Field School

In 2005 we launched our first AERA-ARCE Archaeological Field School to train inspectors from the Egyptian Ministry of Antiquities (MoA) in advanced excavation techniques and archaeological material culture analysis. We have now taught seventeen field schools and many of our students have gone on to become teachers themselves. Young Egyptian archaeologists continue to come from all over Egypt to further their education and work closely with our professional archaeologists and specialists.

Our field schools in Egypt are made possible in part due to the generous support of our members and donors. Become a member now to help us train the next generation of Egyptian archaeologists!



The AERA-ARCE Field School Program

Our field school has evolved into four progressive sessions:

Beginners

Advanced

Salvage

Analysis & Publication

Basic skills Osteo Archaeology Rescue Archaeology Report Writing
Arch-Sci Lab Survey and Mapping Strategy Graphics Prep.
Osteology intro Arch. Illustration Sampling Publishing Osteology
Survey intro Ceramics Archive Publishing Ceramics
Ceramics intro Advanced Excavation   Lecture prep. training

Beginners Field School

Field School students learning archaeological illustration

Beginners Field School sessions generally take place in the controlled environment of the excavations in the AERA concession at Giza. In addition to teaching basic skills in excavation and recording of archaeological sites, the Beginners Field School offers:

Advanced Field School

Advanced Field School sessions also take place as part of AERA’s controlled research within our concession at Giza. Smaller groups allow for more in-depth training in the concentrations. Our aim is to give an overview of techniques for studying material culture and to introduce basic sampling procedures for collecting material in the field.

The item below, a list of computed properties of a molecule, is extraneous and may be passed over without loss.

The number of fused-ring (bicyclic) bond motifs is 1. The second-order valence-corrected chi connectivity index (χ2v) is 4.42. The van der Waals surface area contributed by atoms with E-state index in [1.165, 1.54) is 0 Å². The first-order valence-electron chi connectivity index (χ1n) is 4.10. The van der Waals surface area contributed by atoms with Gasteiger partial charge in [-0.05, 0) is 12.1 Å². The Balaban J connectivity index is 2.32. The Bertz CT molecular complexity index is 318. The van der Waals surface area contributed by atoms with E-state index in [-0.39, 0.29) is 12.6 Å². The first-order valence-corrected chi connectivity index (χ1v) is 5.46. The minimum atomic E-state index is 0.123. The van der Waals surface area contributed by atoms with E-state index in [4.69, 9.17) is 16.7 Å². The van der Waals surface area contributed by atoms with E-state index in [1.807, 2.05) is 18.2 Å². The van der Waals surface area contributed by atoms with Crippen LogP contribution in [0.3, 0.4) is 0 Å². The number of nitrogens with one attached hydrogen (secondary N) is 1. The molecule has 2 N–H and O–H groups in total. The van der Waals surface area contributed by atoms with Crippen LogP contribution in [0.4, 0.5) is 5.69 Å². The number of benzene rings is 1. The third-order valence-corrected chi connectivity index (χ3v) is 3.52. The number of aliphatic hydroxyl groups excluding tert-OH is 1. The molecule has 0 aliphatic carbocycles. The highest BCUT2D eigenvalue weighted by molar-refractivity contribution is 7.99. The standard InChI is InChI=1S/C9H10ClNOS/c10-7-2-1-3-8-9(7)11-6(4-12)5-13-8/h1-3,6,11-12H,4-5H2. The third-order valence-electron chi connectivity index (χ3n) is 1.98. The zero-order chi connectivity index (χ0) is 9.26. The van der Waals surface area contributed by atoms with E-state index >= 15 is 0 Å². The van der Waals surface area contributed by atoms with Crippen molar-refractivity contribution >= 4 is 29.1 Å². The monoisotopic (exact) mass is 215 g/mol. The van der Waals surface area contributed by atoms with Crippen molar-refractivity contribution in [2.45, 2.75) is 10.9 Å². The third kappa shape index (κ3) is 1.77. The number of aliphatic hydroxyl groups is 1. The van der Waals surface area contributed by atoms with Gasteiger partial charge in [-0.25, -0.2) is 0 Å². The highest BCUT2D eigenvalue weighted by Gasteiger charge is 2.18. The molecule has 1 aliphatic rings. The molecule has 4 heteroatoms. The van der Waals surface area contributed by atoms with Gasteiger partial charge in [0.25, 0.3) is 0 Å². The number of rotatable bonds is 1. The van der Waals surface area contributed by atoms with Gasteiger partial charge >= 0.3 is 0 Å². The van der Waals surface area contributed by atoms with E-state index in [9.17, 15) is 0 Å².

Students take advanced instruction in one of the following concentrations:

Salvage Archaeology Field School (SAFS)

SAFS 2010: Clearing the Luxor Town Mound

Whereas the Beginners and Advanced Field Schools are in a controlled environment, the SAFS takes archaeological training into the real world of urgent rescue archaeology, usually in an urban setting. Graduates of both the Beginner and Advanced Field Schools teach in SAFS, along with professional contract archaeologists experienced in rescue archaeology around the world.

The first SAFS in 2008 was the largest archaeological mission in Egypt at that time and emphasized basics of standard modern archaeological practice. Within the curriculum, students were taught surveying, systematic excavation and recording, retrieval and analysis of materials, storage of data and report preparation. The twelve-week program consisted of seven weeks of fieldwork, one full week of laboratory tutorials and three weeks dedicated to writing a report.

Analysis and Publication Field School (APFS)

Without written documentation information is still not fully salvaged, even after systemic excavation and recording. The APFS teaches students the preparation of reports for publication and how by publishing, we conserve information from excavations. Each APFS student chooses a program and is taught skills such as preparing, plotting and drafting maps, archaeological illustrations, photo editing and writing season reports.

The eight-week intensive program includes:

Our first field school publication, Settlement and Cemetery at Giza: Papers from the 2010 AERA-ARCE Field School is available to download as a free PDF.

We have also published our ceramic field school manual, the four-volume A Manual of Egyptian Pottery by Dr. Anna Wodzinska. This four-book set covers all Egyptian pottery, ranging from the earliest (Fayum A) ceramics to pottery made in Egypt today, organized by historical periods. The manuals are quick identification guides as well as starting points for more extensive research. PDF copies can be downloaded online for free and print copies can be purchased from ISD.


AERA’s Field School is made possible by support from the American Research Centre in Egypt (ARCE) and funding from USAID, The Charles Simonyi Fund for Arts and Sciences, and our members and donors. Thank you!

USAID